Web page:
When drugmaker Allergan announced in early September that it had transferred patents on a best-selling eye drug to the Saint Regis Mohawk Tribe in upstate New York, IP experts were caught flat-footed. Allergan's move to sidestep an inter partes review at the PTAB by taking advantage of the Tribe's sovereign immunity brought patent law deep into unfamiliar territory.
The terrain might be strange, but many patent owners and petitioners -- and not only in the pharmaceutical industry -- now realize they need to understand the lay of the land. This month, the St. Regis Tribe sued Amazon and Microsoft for patent infringement, asserting data processing patents it was assigned by SRC Labs. Right now, deal makers far and wide are scrambling to do more transactions based on immunity. Brooks Kushman Principal Lissi Mojica participated on a multi-disciplinary panel that addressed such questions as:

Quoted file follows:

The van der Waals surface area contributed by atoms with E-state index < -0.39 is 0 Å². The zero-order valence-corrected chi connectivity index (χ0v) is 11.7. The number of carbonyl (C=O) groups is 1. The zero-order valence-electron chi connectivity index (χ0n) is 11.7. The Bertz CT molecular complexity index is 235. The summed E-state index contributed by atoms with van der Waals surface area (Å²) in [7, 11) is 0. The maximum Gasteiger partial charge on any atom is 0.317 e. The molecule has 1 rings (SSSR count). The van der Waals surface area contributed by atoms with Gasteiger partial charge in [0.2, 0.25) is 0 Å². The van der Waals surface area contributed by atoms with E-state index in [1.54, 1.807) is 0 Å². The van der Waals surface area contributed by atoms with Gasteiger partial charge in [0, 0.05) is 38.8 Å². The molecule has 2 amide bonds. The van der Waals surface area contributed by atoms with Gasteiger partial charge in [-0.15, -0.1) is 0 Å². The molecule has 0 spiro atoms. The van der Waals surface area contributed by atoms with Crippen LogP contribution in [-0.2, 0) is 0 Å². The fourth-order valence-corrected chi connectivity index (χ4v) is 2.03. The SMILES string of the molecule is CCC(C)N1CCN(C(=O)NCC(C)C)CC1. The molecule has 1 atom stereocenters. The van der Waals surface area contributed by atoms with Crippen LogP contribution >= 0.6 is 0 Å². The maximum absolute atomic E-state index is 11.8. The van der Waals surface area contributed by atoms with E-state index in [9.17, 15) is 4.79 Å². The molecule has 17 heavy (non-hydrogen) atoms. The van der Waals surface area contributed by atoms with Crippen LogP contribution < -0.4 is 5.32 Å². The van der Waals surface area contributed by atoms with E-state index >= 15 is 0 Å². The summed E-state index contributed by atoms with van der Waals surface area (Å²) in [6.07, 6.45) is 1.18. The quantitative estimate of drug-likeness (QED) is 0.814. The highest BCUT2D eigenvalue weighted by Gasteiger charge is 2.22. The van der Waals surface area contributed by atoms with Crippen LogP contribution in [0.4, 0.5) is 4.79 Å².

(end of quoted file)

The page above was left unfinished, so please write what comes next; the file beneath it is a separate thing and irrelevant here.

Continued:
- What is the nature of tribal immunity? Do Indian tribes offer special advantages in these deals, or could a patent owner just as well make a deal for a state government to harbor patents?
- What was the basis for the PTAB's earlier decisions this year to grant immunity to state university patent owners such as the University of Florida? How does tribal immunity differ from states' immunity?
- Does it make a difference to the legal analysis that the St. Regis Tribe took ownership of patents that were already being challenged at the PTAB?